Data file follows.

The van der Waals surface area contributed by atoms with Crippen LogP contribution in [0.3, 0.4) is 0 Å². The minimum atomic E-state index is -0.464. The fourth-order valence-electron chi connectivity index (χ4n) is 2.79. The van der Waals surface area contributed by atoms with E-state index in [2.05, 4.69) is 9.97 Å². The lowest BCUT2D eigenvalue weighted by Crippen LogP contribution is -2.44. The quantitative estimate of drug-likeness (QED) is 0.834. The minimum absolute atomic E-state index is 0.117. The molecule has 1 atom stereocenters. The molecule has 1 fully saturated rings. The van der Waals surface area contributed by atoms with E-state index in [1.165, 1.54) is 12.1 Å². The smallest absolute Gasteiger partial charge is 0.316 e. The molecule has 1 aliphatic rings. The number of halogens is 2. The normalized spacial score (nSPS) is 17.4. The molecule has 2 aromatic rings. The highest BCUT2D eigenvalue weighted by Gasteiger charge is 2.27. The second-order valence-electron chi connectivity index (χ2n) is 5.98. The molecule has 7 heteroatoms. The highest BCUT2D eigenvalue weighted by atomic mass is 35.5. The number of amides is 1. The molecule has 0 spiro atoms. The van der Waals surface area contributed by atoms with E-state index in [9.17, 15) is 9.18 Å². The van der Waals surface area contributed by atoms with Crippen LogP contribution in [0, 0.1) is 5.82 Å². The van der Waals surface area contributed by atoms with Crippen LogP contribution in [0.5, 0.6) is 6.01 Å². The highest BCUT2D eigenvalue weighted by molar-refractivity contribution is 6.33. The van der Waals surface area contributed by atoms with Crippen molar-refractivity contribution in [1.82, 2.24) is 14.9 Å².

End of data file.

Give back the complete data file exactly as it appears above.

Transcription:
The van der Waals surface area contributed by atoms with Crippen LogP contribution in [0.3, 0.4) is 0 Å². The minimum atomic E-state index is -0.464. The fourth-order valence-electron chi connectivity index (χ4n) is 2.79. The van der Waals surface area contributed by atoms with E-state index in [2.05, 4.69) is 9.97 Å². The lowest BCUT2D eigenvalue weighted by Crippen LogP contribution is -2.44. The quantitative estimate of drug-likeness (QED) is 0.834. The minimum absolute atomic E-state index is 0.117. The molecule has 1 atom stereocenters. The molecule has 1 fully saturated rings. The van der Waals surface area contributed by atoms with E-state index in [1.165, 1.54) is 12.1 Å². The smallest absolute Gasteiger partial charge is 0.316 e. The molecule has 1 aliphatic rings. The number of halogens is 2. The normalized spacial score (nSPS) is 17.4. The molecule has 2 aromatic rings. The highest BCUT2D eigenvalue weighted by Gasteiger charge is 2.27. The second-order valence-electron chi connectivity index (χ2n) is 5.98. The molecule has 7 heteroatoms. The highest BCUT2D eigenvalue weighted by atomic mass is 35.5. The number of amides is 1. The molecule has 0 spiro atoms. The van der Waals surface area contributed by atoms with E-state index in [9.17, 15) is 9.18 Å². The van der Waals surface area contributed by atoms with Crippen LogP contribution in [0, 0.1) is 5.82 Å². The van der Waals surface area contributed by atoms with Crippen LogP contribution in [0.5, 0.6) is 6.01 Å². The highest BCUT2D eigenvalue weighted by molar-refractivity contribution is 6.33. The van der Waals surface area contributed by atoms with Crippen molar-refractivity contribution in [1.82, 2.24) is 14.9 Å².